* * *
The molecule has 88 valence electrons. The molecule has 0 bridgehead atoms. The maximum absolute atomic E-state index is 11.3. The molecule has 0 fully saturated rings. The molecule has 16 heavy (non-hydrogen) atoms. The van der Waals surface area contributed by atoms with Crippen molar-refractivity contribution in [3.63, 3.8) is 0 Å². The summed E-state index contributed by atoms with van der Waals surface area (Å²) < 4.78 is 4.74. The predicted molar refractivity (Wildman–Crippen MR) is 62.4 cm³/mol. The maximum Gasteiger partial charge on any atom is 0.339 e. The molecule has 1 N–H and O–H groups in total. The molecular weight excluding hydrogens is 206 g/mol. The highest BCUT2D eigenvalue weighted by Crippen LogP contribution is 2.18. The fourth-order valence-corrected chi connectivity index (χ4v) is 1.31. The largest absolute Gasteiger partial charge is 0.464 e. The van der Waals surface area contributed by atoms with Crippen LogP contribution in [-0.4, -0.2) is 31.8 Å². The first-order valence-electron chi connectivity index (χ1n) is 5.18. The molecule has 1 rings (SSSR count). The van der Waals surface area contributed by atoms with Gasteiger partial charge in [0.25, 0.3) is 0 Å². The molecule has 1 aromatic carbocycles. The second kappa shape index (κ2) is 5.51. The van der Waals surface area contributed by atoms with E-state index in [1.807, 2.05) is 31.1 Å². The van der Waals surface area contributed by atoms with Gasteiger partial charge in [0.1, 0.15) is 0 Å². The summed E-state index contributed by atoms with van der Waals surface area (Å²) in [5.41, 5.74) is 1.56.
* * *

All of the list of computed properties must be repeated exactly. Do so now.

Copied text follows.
The molecule has 88 valence electrons. The molecule has 0 bridgehead atoms. The maximum absolute atomic E-state index is 11.3. The molecule has 0 fully saturated rings. The molecule has 16 heavy (non-hydrogen) atoms. The van der Waals surface area contributed by atoms with Crippen molar-refractivity contribution in [3.63, 3.8) is 0 Å². The summed E-state index contributed by atoms with van der Waals surface area (Å²) < 4.78 is 4.74. The predicted molar refractivity (Wildman–Crippen MR) is 62.4 cm³/mol. The maximum Gasteiger partial charge on any atom is 0.339 e. The molecule has 1 N–H and O–H groups in total. The molecular weight excluding hydrogens is 206 g/mol. The highest BCUT2D eigenvalue weighted by Crippen LogP contribution is 2.18. The fourth-order valence-corrected chi connectivity index (χ4v) is 1.31. The largest absolute Gasteiger partial charge is 0.464 e. The van der Waals surface area contributed by atoms with Crippen LogP contribution in [-0.4, -0.2) is 31.8 Å². The first-order valence-electron chi connectivity index (χ1n) is 5.18. The molecule has 1 rings (SSSR count). The van der Waals surface area contributed by atoms with Gasteiger partial charge in [0.25, 0.3) is 0 Å². The molecule has 1 aromatic carbocycles. The second kappa shape index (κ2) is 5.51. The van der Waals surface area contributed by atoms with E-state index in [1.807, 2.05) is 31.1 Å². The van der Waals surface area contributed by atoms with Gasteiger partial charge in [0.1, 0.15) is 0 Å². The summed E-state index contributed by atoms with van der Waals surface area (Å²) in [5.41, 5.74) is 1.56.